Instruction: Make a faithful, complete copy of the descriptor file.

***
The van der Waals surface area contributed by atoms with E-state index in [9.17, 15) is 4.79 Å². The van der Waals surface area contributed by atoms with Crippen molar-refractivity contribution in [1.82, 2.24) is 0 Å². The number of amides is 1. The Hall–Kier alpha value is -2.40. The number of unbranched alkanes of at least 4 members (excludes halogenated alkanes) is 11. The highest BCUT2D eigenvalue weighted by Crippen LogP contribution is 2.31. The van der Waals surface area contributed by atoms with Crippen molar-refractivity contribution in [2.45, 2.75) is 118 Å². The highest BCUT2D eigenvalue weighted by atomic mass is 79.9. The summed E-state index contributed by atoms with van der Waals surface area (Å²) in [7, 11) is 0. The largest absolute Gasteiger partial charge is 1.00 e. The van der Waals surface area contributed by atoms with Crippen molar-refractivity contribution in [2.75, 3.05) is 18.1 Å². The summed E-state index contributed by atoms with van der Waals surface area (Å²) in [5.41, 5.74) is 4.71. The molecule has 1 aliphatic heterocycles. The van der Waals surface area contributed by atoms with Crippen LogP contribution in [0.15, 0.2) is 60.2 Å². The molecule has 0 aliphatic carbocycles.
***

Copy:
The van der Waals surface area contributed by atoms with E-state index in [9.17, 15) is 4.79 Å². The van der Waals surface area contributed by atoms with Crippen molar-refractivity contribution in [1.82, 2.24) is 0 Å². The number of amides is 1. The Hall–Kier alpha value is -2.40. The number of unbranched alkanes of at least 4 members (excludes halogenated alkanes) is 11. The highest BCUT2D eigenvalue weighted by Crippen LogP contribution is 2.31. The van der Waals surface area contributed by atoms with Crippen molar-refractivity contribution in [2.45, 2.75) is 118 Å². The highest BCUT2D eigenvalue weighted by atomic mass is 79.9. The summed E-state index contributed by atoms with van der Waals surface area (Å²) in [7, 11) is 0. The largest absolute Gasteiger partial charge is 1.00 e. The van der Waals surface area contributed by atoms with Crippen molar-refractivity contribution in [2.75, 3.05) is 18.1 Å². The summed E-state index contributed by atoms with van der Waals surface area (Å²) in [5.41, 5.74) is 4.71. The molecule has 1 aliphatic heterocycles. The van der Waals surface area contributed by atoms with Crippen LogP contribution in [0.15, 0.2) is 60.2 Å². The molecule has 0 aliphatic carbocycles.